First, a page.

To quote John Lennon, “Life is what happens to you while you’re busy making other plans.” I had a plan for tonight’s post, and I know it was important to me, but that was before I got an important e-mail this afternoon. Once I read that e-mail, all of my plans flew out the window. I know that what I’m about to say will seem silly to most of you, but it was the most important bit of news to reach me this year. One of my college instructors is retiring next month.
I know, I know…it’s just part of life. It’s what happens. People retire all of the time. I know this. My head knows this and knows that my reaction today has been…I guess…weird would be the best word. My heart, though. My heart says I haven’t been reacting strongly enough. The funny part is another of my college instructors retired a few years ago and it didn’t bother me a bit.
“Well, Princess,” you ask, “what’s the big deal?” Well, my friends, the big deal is the relationship and the reminder of mortality. The relationship has never been inappropriate and has always been teacher/student, but there was also a friendship and mentorship there too. Plus, he has been one of the most influential teachers I’ve ever had, making him my second favorite music teacher. And no, he’s not dying, just done teaching. He’s actually looking forward to being able to perform again now that the pandemic is calming down here. But the mortality hits me because I don’t feel like I’ve known him since 2008. I don’t feel like I’m nearing 40. And he has never acted old enough to be close to retirement either.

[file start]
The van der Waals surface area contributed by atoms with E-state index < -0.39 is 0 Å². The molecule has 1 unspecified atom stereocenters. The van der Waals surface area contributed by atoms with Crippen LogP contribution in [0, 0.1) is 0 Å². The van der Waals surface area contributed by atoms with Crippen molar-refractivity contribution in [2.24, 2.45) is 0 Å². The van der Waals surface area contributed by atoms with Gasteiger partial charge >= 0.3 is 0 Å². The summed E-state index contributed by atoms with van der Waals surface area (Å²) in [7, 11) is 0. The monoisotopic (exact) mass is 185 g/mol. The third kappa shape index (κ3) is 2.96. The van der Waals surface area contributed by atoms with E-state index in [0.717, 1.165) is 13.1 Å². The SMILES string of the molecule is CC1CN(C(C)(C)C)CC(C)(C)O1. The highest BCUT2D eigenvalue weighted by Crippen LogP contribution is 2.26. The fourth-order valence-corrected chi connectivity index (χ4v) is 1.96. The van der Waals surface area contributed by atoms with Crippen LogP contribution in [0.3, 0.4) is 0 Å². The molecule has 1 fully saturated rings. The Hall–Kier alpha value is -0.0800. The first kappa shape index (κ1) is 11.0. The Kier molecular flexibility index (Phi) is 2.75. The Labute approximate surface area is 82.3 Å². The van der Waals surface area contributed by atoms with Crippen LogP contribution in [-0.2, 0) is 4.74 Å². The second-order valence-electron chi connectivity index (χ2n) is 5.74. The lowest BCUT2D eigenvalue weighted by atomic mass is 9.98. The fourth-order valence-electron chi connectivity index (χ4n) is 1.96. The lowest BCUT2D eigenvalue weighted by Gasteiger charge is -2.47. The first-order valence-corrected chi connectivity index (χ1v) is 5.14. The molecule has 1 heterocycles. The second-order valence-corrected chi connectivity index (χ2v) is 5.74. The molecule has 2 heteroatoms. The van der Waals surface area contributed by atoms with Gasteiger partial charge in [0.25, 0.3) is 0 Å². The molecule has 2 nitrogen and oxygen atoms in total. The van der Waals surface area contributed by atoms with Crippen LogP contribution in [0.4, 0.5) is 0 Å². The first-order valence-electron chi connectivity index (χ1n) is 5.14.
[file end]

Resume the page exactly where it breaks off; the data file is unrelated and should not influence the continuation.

No. Today’s announcement wasn’t unanticipated…not entirely. He has mentioned retirement before, but always in the future. I didn’t realize that the time had come.
This is where being a little becomes disconcerting…at least for me. I don’t feel like I’m nearing 40. I don’t feel like I’m old enough to have 17 and 15 year old kids (I haven’t forgotten the 9 year old, but he’s not really part of the aging equation). I see myself as a parent, and I acknowledge my kids’ ages and the changes that have come with them. But I still feel, emotionally at least, like a little kid. Physically, I acknowledge that I have a bad shoulder and knee, but beyond my inability to play the trombone for hours each and every day and my inability to jump, run, or be on my feet all day, I feel the same as I did at 21 or 22. So, I feel like I haven’t aged a bit since I’ve known this teacher and therefore he shouldn’t be able to retire. Get it?
Mortality hits me at odd times. Shortly after I earned my Associate’s Degree and had transferred from community college to a university, one of my classmates died. He was about 6 years younger than I was. A couple years later, my favorite music teacher retired. A year or so later, my main professor at the university died unexpectedly…and he was only about 6 years older than me. Less than 2 years ago my mother had lung cancer removed, and had a stroke post-op…in front of me.
I want to be sentimental. I want to be sappy and tell you all that even though we didn’t know it at the time, my son wound up named after my two favorite music teachers…he did, but that’s apparently a story for another time. I want to reminisce and tell you stories about experiences he and I have shared. I want to be able to tell you about the life lessons I learned from him. And I want to brag about how I was, and still am, his favorite student/former student and tell you how I know. And I will eventually. Just like I will eventually remember what I had originally planned to write and hope to be able to still write about whatever it was. But tonight…tonight I need to remember that I’m not invincible. Tonight I need to remember mortality.